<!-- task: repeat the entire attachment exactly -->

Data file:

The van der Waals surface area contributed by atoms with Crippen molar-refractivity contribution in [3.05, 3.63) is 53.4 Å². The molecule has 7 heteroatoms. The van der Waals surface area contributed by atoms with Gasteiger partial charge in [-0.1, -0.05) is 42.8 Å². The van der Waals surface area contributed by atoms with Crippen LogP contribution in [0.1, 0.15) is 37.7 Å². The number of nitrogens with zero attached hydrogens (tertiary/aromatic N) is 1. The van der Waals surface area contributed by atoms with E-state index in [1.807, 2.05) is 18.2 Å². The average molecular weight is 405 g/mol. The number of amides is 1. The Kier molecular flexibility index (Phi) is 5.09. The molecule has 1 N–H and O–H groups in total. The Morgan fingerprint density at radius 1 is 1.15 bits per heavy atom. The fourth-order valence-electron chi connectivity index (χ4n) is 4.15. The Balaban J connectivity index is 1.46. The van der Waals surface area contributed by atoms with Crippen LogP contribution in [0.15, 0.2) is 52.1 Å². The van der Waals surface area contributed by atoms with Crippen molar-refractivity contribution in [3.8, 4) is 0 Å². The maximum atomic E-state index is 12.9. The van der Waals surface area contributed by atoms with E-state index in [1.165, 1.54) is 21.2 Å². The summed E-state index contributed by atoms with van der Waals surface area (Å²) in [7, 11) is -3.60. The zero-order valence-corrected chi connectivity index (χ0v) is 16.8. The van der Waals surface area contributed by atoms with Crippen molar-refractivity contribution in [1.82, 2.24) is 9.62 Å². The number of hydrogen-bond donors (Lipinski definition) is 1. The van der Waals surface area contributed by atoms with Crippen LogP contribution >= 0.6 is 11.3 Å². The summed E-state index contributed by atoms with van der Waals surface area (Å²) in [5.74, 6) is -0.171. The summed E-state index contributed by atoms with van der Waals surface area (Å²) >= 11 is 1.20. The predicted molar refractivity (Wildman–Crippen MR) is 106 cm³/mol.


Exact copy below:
The van der Waals surface area contributed by atoms with Crippen molar-refractivity contribution in [3.05, 3.63) is 53.4 Å². The molecule has 7 heteroatoms. The van der Waals surface area contributed by atoms with Gasteiger partial charge in [-0.1, -0.05) is 42.8 Å². The van der Waals surface area contributed by atoms with Crippen LogP contribution in [0.1, 0.15) is 37.7 Å². The number of nitrogens with zero attached hydrogens (tertiary/aromatic N) is 1. The van der Waals surface area contributed by atoms with E-state index in [1.807, 2.05) is 18.2 Å². The average molecular weight is 405 g/mol. The number of amides is 1. The Kier molecular flexibility index (Phi) is 5.09. The molecule has 1 N–H and O–H groups in total. The Morgan fingerprint density at radius 1 is 1.15 bits per heavy atom. The fourth-order valence-electron chi connectivity index (χ4n) is 4.15. The Balaban J connectivity index is 1.46. The van der Waals surface area contributed by atoms with Crippen LogP contribution in [0.15, 0.2) is 52.1 Å². The van der Waals surface area contributed by atoms with Crippen molar-refractivity contribution in [3.8, 4) is 0 Å². The maximum atomic E-state index is 12.9. The van der Waals surface area contributed by atoms with E-state index in [1.165, 1.54) is 21.2 Å². The summed E-state index contributed by atoms with van der Waals surface area (Å²) in [7, 11) is -3.60. The zero-order valence-corrected chi connectivity index (χ0v) is 16.8. The van der Waals surface area contributed by atoms with Crippen molar-refractivity contribution in [1.82, 2.24) is 9.62 Å². The number of hydrogen-bond donors (Lipinski definition) is 1. The van der Waals surface area contributed by atoms with Crippen LogP contribution >= 0.6 is 11.3 Å². The summed E-state index contributed by atoms with van der Waals surface area (Å²) in [5.74, 6) is -0.171. The summed E-state index contributed by atoms with van der Waals surface area (Å²) >= 11 is 1.20. The predicted molar refractivity (Wildman–Crippen MR) is 106 cm³/mol.